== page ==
For the reception, I was seated at a table with all women – classmates of Reiko’s from junior high school. They introduced themselves to me and happily translated speeches and explained everything so I could understand what was going on.

Not that I really needed the translation. I was so sure everyone was saying touching and heartfelt things that I made a point of crying along.

By the end of the reception when the lights dimmed and Reiko got up to give a thank you speech to her family, I was a total and absolute blubbering basketcase. It didn’t matter that the only words I could understand were “mother” and “older brother.”

But this time I wasn’t the only one having a breakdown.

When the lights came up, there wasn’t a dry eye at my table. We were all one big sobby, inconsolable mess.  The woman next to me apologized and blew her nose into a tissue. I would have hugged her inappropriately right then and there.

But I was kind of covered in snot.

Do you cry in public? Or hug people inappropriately even though you know you really shouldn’t? Come on now, I can’t be the only basketcase, can I?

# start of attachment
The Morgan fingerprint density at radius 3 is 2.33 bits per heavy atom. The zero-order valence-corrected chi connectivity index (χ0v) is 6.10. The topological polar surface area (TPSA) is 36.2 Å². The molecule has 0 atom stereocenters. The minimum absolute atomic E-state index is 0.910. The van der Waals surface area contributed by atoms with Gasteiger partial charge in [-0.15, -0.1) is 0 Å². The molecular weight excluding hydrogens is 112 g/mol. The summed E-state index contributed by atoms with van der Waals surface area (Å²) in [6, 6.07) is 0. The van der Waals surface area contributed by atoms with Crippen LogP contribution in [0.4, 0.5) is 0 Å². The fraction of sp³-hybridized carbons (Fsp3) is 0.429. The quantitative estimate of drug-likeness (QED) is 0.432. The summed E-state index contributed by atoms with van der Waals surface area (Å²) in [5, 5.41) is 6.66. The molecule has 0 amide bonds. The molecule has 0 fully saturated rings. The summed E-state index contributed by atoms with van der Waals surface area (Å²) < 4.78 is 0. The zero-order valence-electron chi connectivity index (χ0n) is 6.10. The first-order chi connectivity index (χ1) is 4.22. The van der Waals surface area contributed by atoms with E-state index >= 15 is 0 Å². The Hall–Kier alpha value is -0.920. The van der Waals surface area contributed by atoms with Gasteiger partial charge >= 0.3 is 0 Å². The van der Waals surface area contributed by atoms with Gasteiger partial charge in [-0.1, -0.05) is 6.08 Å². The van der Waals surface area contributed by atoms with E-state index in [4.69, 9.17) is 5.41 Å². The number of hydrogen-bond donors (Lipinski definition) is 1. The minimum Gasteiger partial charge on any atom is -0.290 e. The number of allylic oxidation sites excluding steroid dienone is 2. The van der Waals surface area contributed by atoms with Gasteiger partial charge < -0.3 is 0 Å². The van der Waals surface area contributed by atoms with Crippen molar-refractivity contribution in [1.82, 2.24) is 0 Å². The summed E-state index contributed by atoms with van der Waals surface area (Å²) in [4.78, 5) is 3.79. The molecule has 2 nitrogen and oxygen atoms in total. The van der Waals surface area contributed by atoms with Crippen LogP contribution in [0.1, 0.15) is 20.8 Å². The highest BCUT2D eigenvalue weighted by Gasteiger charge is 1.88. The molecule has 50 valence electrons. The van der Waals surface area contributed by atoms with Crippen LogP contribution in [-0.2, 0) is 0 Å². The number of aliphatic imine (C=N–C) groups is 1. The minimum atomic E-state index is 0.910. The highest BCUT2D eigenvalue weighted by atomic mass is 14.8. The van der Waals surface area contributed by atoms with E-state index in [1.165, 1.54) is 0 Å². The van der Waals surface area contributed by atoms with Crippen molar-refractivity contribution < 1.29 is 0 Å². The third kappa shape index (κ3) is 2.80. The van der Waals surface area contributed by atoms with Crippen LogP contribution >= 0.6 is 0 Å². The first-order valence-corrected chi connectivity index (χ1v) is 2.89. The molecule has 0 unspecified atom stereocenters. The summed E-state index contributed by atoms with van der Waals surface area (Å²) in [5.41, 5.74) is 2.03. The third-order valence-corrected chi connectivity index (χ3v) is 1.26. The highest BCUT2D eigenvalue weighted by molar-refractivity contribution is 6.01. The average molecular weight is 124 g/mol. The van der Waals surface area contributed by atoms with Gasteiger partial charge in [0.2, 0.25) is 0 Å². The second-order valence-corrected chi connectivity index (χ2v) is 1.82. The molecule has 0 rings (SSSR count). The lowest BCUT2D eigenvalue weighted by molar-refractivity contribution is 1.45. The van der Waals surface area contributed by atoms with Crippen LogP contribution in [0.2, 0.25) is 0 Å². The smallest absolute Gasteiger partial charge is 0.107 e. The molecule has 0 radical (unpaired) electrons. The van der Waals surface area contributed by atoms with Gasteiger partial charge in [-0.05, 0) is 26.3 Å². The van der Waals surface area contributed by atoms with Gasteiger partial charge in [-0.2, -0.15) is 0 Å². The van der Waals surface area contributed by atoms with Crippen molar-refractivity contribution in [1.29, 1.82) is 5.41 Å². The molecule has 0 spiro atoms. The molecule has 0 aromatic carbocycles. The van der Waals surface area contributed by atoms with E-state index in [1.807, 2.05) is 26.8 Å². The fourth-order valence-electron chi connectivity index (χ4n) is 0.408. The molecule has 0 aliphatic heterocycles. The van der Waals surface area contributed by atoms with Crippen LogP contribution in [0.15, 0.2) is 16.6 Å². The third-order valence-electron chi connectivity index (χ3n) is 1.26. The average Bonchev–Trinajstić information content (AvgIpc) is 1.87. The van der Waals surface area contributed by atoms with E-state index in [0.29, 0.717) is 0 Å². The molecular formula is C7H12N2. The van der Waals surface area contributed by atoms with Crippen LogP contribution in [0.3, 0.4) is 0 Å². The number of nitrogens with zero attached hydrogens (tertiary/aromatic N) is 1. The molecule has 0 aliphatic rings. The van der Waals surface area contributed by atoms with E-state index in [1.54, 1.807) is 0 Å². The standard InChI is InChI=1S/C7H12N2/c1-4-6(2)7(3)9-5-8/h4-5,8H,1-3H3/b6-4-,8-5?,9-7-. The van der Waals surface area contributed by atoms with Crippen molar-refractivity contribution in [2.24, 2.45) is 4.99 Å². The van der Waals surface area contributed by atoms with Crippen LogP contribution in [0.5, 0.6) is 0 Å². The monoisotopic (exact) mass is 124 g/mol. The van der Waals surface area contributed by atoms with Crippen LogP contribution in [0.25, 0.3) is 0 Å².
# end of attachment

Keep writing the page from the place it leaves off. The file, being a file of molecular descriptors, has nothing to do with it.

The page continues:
I've blathered on long enough! Now it's your turn!

  1. On January 9, 2012 at 4:28 pm meg maxwell said:

    I’m sitting in the waiting room of a doctor’s office crying at the image of you crying over your students’ comments. You’re not alone, you sappy, weepy sorry excuse for a stoic.

    • On January 9, 2012 at 11:16 pm Sally said:

      So nice to see your comment on my blog. And now I’m crying over the image of you crying over me crying. Wow, we’re a bunch of messes, aren’t we?

  2. On January 9, 2012 at 4:44 pm Joseph said:

    OK, I admit. I cried when I was leaving San Francisco back in 2008. I spent 4 days there, I absolutely love this city. SO what does a guy do when leaving his favorite city in the whole world? Tries to abstain from crying riding the BART to the airport, still abstaining during the security check then heading straight to the men’s room, and letting it all out in the private stall. And don’t even get me started on watching youtube videos with soldiers returning to their families, surprising them…one day I spent 2 hours….HOURS watching these videos and sobbing…then nursing a splitting headache…no hugs though…so no, you are not the only one! and just for the record, you don’t look a day over 28…just so you know…because I said so 😉
    Joseph recently posted..New project

    • On January 9, 2012 at 11:15 pm Sally said:

      Omigosh, I can’t even watch those videos of the soldiers returning home or I will be inconsolable for days. This past season on “So You Think You Can Dance,” there was a dance number about a soldier returning from war and I lost my mind watching it. (Yes, I cry over dance reality TV shows, too.) Now even hearing the song from that number will make me tear up remembering it. I’m a weepy fool.